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Recovering backpacker, Cornwallite at heart, political enthusiast, catalyst, writer, husband, father, community volunteer, unabashedly proud Canadian. Every hyperlink connects to something related directly or thematically to that which is highlighted.

Tuesday 6 October 2015

The New Canada: Free to be, Just Like Me

Either Karen Selick didn't get the memo that the CPC is focusing in TTP, or this is actually something that's been eating at her - demonstrating just how effective a wedge-issue Lynton Crosby found with the niqab.

Let's unpack what she has to say a bit, shall we?

"Employers may be forced to hire niqab-wearers... even though our natural inclinations might be to avoid such applicants."

This is perfectly logical and rational, right?  If you're going to be working with someone, you want to be comfortable with them, right?  You need to know that they think like you do, that there's no chance of any awkwardness that detracts from the bottom line?  It's not enough to weed out the people who's names you don't like on CVs, you need to freedom to exercise the same discretion in person.

Whether it's a woman wearing a niqab, a man with black skin, someone who's got a tattoo, or is in a wheelchair, or is gay... if they make you feel uncomfortable, you don't have to give them your money. Or let them in your store, for that matter - it's yours, right?

If we are landlords, we can be forced to rent premises to niqab-wearers, even though we'd rather shun them.

Consistency of language here - natural inclination... would rather shun... we're talking about emotional reactions.  Like feeling anxious at Pride parade, or worried the black boy on the subway probably wants to rob you or is carrying a gun.  Our feelings are our instincts and, rational actors that we are, our instincts are what matter most - right?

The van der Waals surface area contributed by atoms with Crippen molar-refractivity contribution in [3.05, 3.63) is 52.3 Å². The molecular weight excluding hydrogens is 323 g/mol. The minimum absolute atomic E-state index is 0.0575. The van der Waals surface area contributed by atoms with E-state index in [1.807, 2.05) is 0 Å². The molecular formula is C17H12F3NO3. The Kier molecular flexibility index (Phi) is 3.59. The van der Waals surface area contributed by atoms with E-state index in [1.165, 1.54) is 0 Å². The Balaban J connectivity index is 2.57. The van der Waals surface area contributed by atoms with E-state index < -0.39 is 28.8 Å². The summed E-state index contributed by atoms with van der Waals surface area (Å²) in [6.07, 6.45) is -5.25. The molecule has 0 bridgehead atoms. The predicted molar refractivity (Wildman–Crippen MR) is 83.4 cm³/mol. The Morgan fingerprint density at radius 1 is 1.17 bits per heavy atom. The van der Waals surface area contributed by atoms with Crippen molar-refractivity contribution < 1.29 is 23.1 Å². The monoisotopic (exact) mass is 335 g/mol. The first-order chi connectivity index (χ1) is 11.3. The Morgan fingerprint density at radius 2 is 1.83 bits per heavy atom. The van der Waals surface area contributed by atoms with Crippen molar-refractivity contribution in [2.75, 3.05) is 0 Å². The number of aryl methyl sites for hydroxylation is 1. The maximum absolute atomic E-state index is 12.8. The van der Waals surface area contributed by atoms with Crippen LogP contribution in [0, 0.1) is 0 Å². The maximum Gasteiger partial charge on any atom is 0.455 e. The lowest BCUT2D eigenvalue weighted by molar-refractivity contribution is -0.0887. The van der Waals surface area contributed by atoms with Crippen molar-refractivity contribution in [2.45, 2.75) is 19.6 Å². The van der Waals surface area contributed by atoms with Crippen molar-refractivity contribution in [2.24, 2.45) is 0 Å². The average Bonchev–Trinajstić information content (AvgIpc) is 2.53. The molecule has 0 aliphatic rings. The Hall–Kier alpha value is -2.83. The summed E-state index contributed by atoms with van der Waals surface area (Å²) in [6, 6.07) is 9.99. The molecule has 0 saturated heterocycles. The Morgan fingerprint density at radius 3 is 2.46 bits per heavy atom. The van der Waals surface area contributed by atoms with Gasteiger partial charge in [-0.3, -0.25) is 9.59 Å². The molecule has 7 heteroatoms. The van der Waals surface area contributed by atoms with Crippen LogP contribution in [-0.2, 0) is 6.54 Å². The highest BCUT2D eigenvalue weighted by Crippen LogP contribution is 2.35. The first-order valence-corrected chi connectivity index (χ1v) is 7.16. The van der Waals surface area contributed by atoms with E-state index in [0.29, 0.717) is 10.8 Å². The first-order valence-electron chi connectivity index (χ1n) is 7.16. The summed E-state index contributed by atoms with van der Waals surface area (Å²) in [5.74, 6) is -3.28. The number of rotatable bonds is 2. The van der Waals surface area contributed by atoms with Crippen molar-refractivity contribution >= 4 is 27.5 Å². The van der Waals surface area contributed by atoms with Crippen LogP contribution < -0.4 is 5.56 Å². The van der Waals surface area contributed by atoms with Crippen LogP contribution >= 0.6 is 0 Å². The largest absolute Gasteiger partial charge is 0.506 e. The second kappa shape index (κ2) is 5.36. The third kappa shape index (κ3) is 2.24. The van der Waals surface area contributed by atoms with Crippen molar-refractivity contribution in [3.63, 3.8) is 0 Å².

They can hold their employers, their landlords, their storekeepers and their garage mechanics in contempt for not sharing their religion, while nevertheless forcing all those people to deal with them and conceal their own antipathy towards face coverings.

Indeed.  By simply being themselves in public, they are expressing contempt for everyone else.  It's the same thing with those gay people holding hands, mocking the natural order of things, or groups of young coloured kids, clearly relishing the discomfort they cause the Karen Selwicks of the world.

And if a store keeper feels that the South Asian kid coming to buy a guitar from them is just scaring away real customers, it's okay for them to kick those people out, n'est ce pas?  Or if it's a man with cerebral palsy - he just makes everyone feel uncomfortable, and clearly someone like him can't be buying anything, so out the door he goes.  Heck, you could even extend the argument to people with positions you don't like - if you don't like what they have to say, you should have the right to exclude them, too.

(Sidebar: Of course smoke breaks are okay - it's not the same at all as alleged Muslims allegedly praying during the work day; it doesn't feel like the same kind of productivity loss as a costumed freak bowing to the floor.

The point here is that employers should have the right not to hire people they find undesirable. Business owners and landlords have the right to reject people that "make them uncomfortable".  Really, people on the street (the majority, obviously) who don't like to see women wearing niqabs, or men wearing thawbs, or girls or boys holding hands and kissing on the street, or groups of brown kids together, or black boys in general - it's their right not to be exposed to any of that, right?

That whole "judged not by the color of their skin, but by the content of their character" thing is just one of those socialist impositions to the free will of rational actors, eh?

Heck, if I as a man feel that women are too emotional to make good executives, or politicians, or columnists, that's my call too.

Selick's bottom line is this: 

It's a pity I'm not legally free to act upon my conviction and show niqab wearers by my conduct towards them what I expect them to do in order to gain my acceptance.

Gain her acceptance.  Not add value to society, not be good citizens, good neighbours or any of that - gain her acceptance.  Be accepted into the club by the Old Stock members.